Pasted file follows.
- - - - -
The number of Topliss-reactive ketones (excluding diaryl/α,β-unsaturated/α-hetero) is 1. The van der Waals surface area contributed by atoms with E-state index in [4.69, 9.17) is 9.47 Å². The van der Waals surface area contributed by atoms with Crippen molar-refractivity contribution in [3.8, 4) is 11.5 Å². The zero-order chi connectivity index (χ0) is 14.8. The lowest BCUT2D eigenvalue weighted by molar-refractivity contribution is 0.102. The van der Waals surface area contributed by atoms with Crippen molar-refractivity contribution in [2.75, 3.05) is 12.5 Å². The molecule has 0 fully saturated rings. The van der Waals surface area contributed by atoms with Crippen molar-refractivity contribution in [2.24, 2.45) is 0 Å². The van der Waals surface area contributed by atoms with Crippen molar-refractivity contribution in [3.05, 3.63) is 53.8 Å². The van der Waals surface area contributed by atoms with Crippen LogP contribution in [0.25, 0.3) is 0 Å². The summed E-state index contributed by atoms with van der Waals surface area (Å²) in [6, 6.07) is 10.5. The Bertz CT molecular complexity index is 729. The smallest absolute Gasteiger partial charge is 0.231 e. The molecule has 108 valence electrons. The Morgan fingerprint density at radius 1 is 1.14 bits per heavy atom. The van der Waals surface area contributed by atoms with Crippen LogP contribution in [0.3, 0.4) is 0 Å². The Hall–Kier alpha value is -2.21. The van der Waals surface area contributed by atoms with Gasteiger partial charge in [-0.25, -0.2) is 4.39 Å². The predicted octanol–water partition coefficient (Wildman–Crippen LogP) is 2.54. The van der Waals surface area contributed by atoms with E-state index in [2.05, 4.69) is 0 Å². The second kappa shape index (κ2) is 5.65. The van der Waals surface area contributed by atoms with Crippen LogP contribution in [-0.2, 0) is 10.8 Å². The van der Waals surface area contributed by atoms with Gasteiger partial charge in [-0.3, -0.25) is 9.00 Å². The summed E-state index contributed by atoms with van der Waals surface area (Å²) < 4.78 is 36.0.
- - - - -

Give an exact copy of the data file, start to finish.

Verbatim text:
The number of Topliss-reactive ketones (excluding diaryl/α,β-unsaturated/α-hetero) is 1. The van der Waals surface area contributed by atoms with E-state index in [4.69, 9.17) is 9.47 Å². The van der Waals surface area contributed by atoms with Crippen molar-refractivity contribution in [3.8, 4) is 11.5 Å². The zero-order chi connectivity index (χ0) is 14.8. The lowest BCUT2D eigenvalue weighted by molar-refractivity contribution is 0.102. The van der Waals surface area contributed by atoms with Crippen molar-refractivity contribution in [2.75, 3.05) is 12.5 Å². The molecule has 0 fully saturated rings. The van der Waals surface area contributed by atoms with Crippen molar-refractivity contribution in [2.24, 2.45) is 0 Å². The van der Waals surface area contributed by atoms with Crippen molar-refractivity contribution in [3.05, 3.63) is 53.8 Å². The van der Waals surface area contributed by atoms with Crippen LogP contribution in [0.25, 0.3) is 0 Å². The summed E-state index contributed by atoms with van der Waals surface area (Å²) in [6, 6.07) is 10.5. The Bertz CT molecular complexity index is 729. The smallest absolute Gasteiger partial charge is 0.231 e. The molecule has 108 valence electrons. The Morgan fingerprint density at radius 1 is 1.14 bits per heavy atom. The van der Waals surface area contributed by atoms with Crippen LogP contribution in [0.3, 0.4) is 0 Å². The Hall–Kier alpha value is -2.21. The van der Waals surface area contributed by atoms with Gasteiger partial charge in [-0.25, -0.2) is 4.39 Å². The predicted octanol–water partition coefficient (Wildman–Crippen LogP) is 2.54. The van der Waals surface area contributed by atoms with E-state index in [2.05, 4.69) is 0 Å². The second kappa shape index (κ2) is 5.65. The van der Waals surface area contributed by atoms with Crippen LogP contribution in [-0.2, 0) is 10.8 Å². The van der Waals surface area contributed by atoms with Gasteiger partial charge in [-0.3, -0.25) is 9.00 Å². The summed E-state index contributed by atoms with van der Waals surface area (Å²) < 4.78 is 36.0.